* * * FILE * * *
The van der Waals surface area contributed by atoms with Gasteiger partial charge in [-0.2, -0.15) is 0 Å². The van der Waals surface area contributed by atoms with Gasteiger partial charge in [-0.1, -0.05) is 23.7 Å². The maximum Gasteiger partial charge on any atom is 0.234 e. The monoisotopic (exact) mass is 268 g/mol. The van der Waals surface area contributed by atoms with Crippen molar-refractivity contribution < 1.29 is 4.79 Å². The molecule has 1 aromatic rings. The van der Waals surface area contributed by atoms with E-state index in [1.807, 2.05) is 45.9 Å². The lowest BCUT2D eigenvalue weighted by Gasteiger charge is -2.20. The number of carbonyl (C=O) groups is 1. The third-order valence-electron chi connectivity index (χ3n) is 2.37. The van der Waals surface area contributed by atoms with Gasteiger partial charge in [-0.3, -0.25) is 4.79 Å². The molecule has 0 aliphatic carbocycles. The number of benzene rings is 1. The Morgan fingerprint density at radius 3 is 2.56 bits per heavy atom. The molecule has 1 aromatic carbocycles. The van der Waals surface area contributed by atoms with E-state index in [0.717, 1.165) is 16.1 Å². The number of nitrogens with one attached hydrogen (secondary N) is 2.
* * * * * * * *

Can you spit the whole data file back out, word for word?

The van der Waals surface area contributed by atoms with Gasteiger partial charge in [-0.2, -0.15) is 0 Å². The van der Waals surface area contributed by atoms with Gasteiger partial charge in [-0.1, -0.05) is 23.7 Å². The maximum Gasteiger partial charge on any atom is 0.234 e. The monoisotopic (exact) mass is 268 g/mol. The van der Waals surface area contributed by atoms with Crippen molar-refractivity contribution < 1.29 is 4.79 Å². The molecule has 1 aromatic rings. The van der Waals surface area contributed by atoms with E-state index in [1.807, 2.05) is 45.9 Å². The lowest BCUT2D eigenvalue weighted by Gasteiger charge is -2.20. The number of carbonyl (C=O) groups is 1. The third-order valence-electron chi connectivity index (χ3n) is 2.37. The van der Waals surface area contributed by atoms with Gasteiger partial charge in [-0.3, -0.25) is 4.79 Å². The molecule has 0 aliphatic carbocycles. The number of benzene rings is 1. The Morgan fingerprint density at radius 3 is 2.56 bits per heavy atom. The molecule has 1 aromatic carbocycles. The van der Waals surface area contributed by atoms with E-state index in [0.717, 1.165) is 16.1 Å². The number of nitrogens with one attached hydrogen (secondary N) is 2.